My mom wasn’t the easiest person to get along with. At least not for me. The last conversation we had, I brushed her off. She wanted to go to lunch and spend the day together. After all, it was my birthday. It was also a work day. “Playing hookie” as she put it was not something I was willing to do. I wasn’t sick, and I wasn’t about to call in sick just to spend the day with her. “Some other time, mom. I have to work today.” I could hear the disappointment in her voice. She had called bubbling over with excitement and hung up hurt. Two weeks later, Mom died in her sleep. For us, “some other time” never came.
The last Mother’s Day card to her from me was a doctor holding a baby up-side-down in the delivery room, and the woman had a strange look on her face. The outside of the card read “Look lady, I just delivery them.” Inside the card read “I don’t explain them.” That card pretty well summed up our relationship.
For a rebellious, system-fighting woman who refused to be shoved into some sort of box that did not fit her free-spirited nature, you would have thought the bond between her and her equally rebellious flower-child of a daughter would have been strong. It wasn’t. Don’t misunderstand me, we had a deep love for one another. We just seemed to bump heads at every turn. As a teenager; I did not understand why she so often tried to shove me into that same “box” she had rejected for herself. Looking back now; I think I understand better. Mom was ahead of her time. The forties and fifties were not a time for women to challenge their roles in society. Mom’s refusal to accept the dutiful role imposed upon her by others brought about a great deal of struggle and heartache. She wanted to spare me; to protect me from the same pain. My march to a different drum was during a time when women were throwing their aprons out the window, a time when attending college wasn’t a means to “snag a good husband”.
What can I tell you about my mother? Second to the youngest of 16 children; she was educated in a private Catholic School.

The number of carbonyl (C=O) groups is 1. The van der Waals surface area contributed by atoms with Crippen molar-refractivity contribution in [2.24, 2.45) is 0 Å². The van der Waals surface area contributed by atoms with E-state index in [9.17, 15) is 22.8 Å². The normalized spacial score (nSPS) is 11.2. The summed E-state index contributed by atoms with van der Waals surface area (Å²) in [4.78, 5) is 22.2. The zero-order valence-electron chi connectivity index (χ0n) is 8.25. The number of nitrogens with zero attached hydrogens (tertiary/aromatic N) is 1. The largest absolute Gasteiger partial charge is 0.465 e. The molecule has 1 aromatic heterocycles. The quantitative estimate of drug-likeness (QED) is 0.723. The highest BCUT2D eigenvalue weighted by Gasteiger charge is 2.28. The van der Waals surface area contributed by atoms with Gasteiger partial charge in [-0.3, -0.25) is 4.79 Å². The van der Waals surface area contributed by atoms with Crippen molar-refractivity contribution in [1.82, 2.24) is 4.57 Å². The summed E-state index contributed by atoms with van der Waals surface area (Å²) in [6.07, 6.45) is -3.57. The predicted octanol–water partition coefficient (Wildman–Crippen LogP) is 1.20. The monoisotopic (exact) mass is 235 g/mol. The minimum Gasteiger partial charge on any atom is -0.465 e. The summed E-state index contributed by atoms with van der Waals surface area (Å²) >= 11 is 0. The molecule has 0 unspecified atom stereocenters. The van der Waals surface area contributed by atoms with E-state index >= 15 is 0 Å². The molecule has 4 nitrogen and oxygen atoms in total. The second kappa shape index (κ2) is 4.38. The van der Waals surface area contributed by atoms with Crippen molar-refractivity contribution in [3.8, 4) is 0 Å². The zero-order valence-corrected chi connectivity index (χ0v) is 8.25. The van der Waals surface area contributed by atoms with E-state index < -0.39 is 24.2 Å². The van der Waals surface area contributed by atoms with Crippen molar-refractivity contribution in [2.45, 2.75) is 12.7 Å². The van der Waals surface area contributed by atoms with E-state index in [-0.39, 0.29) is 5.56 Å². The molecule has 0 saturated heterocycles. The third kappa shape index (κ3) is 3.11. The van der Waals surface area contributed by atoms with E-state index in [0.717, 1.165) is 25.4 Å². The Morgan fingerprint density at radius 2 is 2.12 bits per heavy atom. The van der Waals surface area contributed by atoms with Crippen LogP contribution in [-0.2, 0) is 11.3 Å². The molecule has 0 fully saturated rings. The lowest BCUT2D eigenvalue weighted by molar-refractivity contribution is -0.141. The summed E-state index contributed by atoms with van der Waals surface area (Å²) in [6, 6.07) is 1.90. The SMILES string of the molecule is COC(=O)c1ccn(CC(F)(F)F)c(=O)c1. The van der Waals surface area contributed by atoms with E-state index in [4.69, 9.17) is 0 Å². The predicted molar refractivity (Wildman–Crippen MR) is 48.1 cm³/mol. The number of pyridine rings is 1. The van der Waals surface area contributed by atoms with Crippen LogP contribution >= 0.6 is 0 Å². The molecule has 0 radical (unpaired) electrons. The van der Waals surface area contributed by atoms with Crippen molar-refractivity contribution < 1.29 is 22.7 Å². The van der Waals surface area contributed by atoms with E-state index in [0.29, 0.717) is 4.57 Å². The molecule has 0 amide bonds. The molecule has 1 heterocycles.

Mom was a rebel. She challenged the Nuns, the Priests and just about anyone of authority. At Sunday Mass, the men gathered outside the church, smoking cigarettes and talking politics, while the women and children sat inside the church, listening to the sermon of the day. Mom argued with her mother and older sisters, not understanding why she could not be outside with her brothers. It seemed wrong that she could not be a part of the more interesting conversations simply because she was a girl. At school, Mom was equally disruptive. Always running late, Mom was known to roller skate from class to class until the Nuns took away her “wheels”.
Her older brothers held positions of high authority within the government of the Philippines. This afforded Mom with the opportunity to raise a little hell of her own. When she was twelve; she took her brother’s official car (with high-ranking government plates) out for a joy-ride. She could barely see over the steering wheel of the car as she barreled through the street of Manila. The police, seeing the plates, did nothing to stop her. I can just imagine my mom; with a carload of Catholic-School escapees, out for a day of fun with no one standing in their way.
I wanted June Cleaver as a mom. What I got was Lucy with a Filipino accent. One thing was certain; life with Mom was never dull. She was wacky, wild with all sorts of “screwball” ideas. Mom didn’t color outside the lines, she scribbled – big, wide deliberate colors as far outside the box as she could reach. I shall miss her always.
Wishing Mothers everywhere a wonderful Mother’s Day.